SECURITIES AND EXCHANGE COMMISSION
Litigation Release No. 17707 / September 3, 2002
United States v. Steven M. Bolla, Case No. 02-196 (D.C.D.C.)(TPJ)
Steven M. Bolla Sentenced to One Year In Prison for Making False Statements to the SEC
Roscoe C. Howard, Jr., the United States Attorney for the District of Columbia, announced today that, on August 30, 2002, United States District Judge Thomas Penfield Jackson sentenced former investment adviser Steven M. Bolla, 43, of Alpharetta Georgia, to twelve months incarceration for making false statements to the Securities and Exchange Commission in 1999 and 2000. Judge Jackson also ordered Bolla to pay a $20,000 fine and restitution to the Commission of $90,000. Following his incarceration, Bolla is to be placed on supervisory release for a period of three years.
Bolla, the former president of Security Financial, Inc., an investment advisory firm, had pleaded guilty on May 9, 2002 to a one-count information charging him with violating 18 U.S.C. Section 1001 by making false statements to the SEC in connection with the June 2000 settlement of SEC v. James L. Foster, Laurie F. Foster, Steven M. Bolla and William E. Busacker, Jr., Civil Action No. 1:00CV01192 (D.C.D.C.). In SEC v. Foster et al., Bolla was permanently enjoined from violating the antifraud and other provisions of the federal securities laws, and ordered to pay a $10,000 penalty. In the final judgment in that case, United States District Judge Thomas A. Flannery specifically noted that Bolla was not directed to pay additional amounts as a civil penalty because of his demonstrated inability to pay a higher amount, as shown by sworn financial statements Bolla had furnished to the SEC. As part of the settlement, on June 20, 2000, the Commission also barred Bolla from associating with any investment advisor, with a right to reapply for association after five years. In the Matter of James L. Foster et al., Securities Exchange Act Release No. 42963 (June 20, 2000).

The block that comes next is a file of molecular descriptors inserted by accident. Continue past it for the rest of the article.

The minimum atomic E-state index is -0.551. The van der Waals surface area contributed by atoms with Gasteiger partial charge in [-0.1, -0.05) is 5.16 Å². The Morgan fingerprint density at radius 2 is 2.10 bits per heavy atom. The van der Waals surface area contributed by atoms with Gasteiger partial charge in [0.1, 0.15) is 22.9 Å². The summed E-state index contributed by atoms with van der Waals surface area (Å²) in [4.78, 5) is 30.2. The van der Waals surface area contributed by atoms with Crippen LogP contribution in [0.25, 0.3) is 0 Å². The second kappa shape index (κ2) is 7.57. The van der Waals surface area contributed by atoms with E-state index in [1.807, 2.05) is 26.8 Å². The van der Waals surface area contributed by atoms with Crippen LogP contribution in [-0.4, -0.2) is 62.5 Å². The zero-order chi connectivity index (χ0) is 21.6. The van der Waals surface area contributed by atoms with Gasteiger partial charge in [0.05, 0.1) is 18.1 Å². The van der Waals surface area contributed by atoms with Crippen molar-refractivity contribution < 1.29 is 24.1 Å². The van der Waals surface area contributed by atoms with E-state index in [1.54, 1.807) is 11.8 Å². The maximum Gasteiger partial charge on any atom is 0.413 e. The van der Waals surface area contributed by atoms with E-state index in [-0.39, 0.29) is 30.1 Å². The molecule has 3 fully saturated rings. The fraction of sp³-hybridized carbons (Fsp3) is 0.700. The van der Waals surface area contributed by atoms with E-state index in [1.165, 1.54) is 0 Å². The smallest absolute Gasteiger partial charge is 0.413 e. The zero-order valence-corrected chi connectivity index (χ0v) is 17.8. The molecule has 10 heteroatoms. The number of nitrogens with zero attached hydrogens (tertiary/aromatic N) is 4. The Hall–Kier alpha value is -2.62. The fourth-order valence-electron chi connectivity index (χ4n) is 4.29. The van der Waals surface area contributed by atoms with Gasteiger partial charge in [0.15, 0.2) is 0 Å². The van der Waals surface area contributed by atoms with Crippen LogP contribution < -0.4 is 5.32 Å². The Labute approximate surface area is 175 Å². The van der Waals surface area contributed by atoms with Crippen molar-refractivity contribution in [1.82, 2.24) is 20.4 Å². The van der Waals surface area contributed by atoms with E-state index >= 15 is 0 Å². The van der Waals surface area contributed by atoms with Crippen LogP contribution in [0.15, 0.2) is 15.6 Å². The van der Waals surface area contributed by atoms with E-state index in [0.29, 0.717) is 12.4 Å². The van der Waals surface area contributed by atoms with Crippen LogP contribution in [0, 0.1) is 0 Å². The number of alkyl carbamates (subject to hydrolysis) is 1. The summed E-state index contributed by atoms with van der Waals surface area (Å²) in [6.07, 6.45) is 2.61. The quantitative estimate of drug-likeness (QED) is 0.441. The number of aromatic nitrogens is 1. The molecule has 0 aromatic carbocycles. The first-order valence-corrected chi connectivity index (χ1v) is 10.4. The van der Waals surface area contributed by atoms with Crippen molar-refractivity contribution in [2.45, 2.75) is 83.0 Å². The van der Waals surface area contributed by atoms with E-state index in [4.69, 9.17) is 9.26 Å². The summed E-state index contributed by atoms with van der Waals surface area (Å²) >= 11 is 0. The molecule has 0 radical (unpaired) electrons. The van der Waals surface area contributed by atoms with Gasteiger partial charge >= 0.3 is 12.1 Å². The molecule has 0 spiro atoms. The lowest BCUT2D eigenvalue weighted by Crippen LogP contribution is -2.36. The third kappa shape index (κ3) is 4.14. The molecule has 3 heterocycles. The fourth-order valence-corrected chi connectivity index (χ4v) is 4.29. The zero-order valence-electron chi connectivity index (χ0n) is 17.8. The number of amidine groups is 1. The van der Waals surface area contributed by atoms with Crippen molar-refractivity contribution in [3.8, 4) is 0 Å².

The SEC subsequently learned that Bolla's financial statements materially underreported his assets and income. Among other things, before submitting a financial statement to the SEC in November 1999, Bolla transferred over $940,000 in assets to an account in his wife's name, but over which he had general power of attorney. Bolla improperly failed to report these assets to the SEC. Bolla also failed to disclose to the SEC income of more than $50,000 per month during the relevant period. In addition, in a February 5, 2000 declaration to the SEC, Bolla claimed that he had less than $4,000 in cash assets during the reporting period. In fact, as of January 31, 2000 he had more than $816,000 in money fund shares and $98,000 worth of securities in the account in his wife's name, and on February 3, 2000, he deposited an additional $128,000 into the account. Bolla also failed to disclose the existence of various securities and bank accounts, as well as more than 40 transfers of more than $1,000 that he was required to report.
In a separate matter, on July 31, 2002, the Commission charged Bolla with securities fraud and with violating the June 2000 Commission order barring Bolla from associating with an investment adviser. SEC v. Steven M. Bolla et al., Civil Action No. 1:02CV01506 (D.C.D.C.)(CKK), Litigation Release No. 17642 (July 31, 2002). The SEC's litigation is pending in the United States District Court for the District of Columbia.
The SEC thanks the United States Attorney's Office for the District of Columbia and the Federal Bureau of Investigation for their efforts in investigating and prosecuting the case.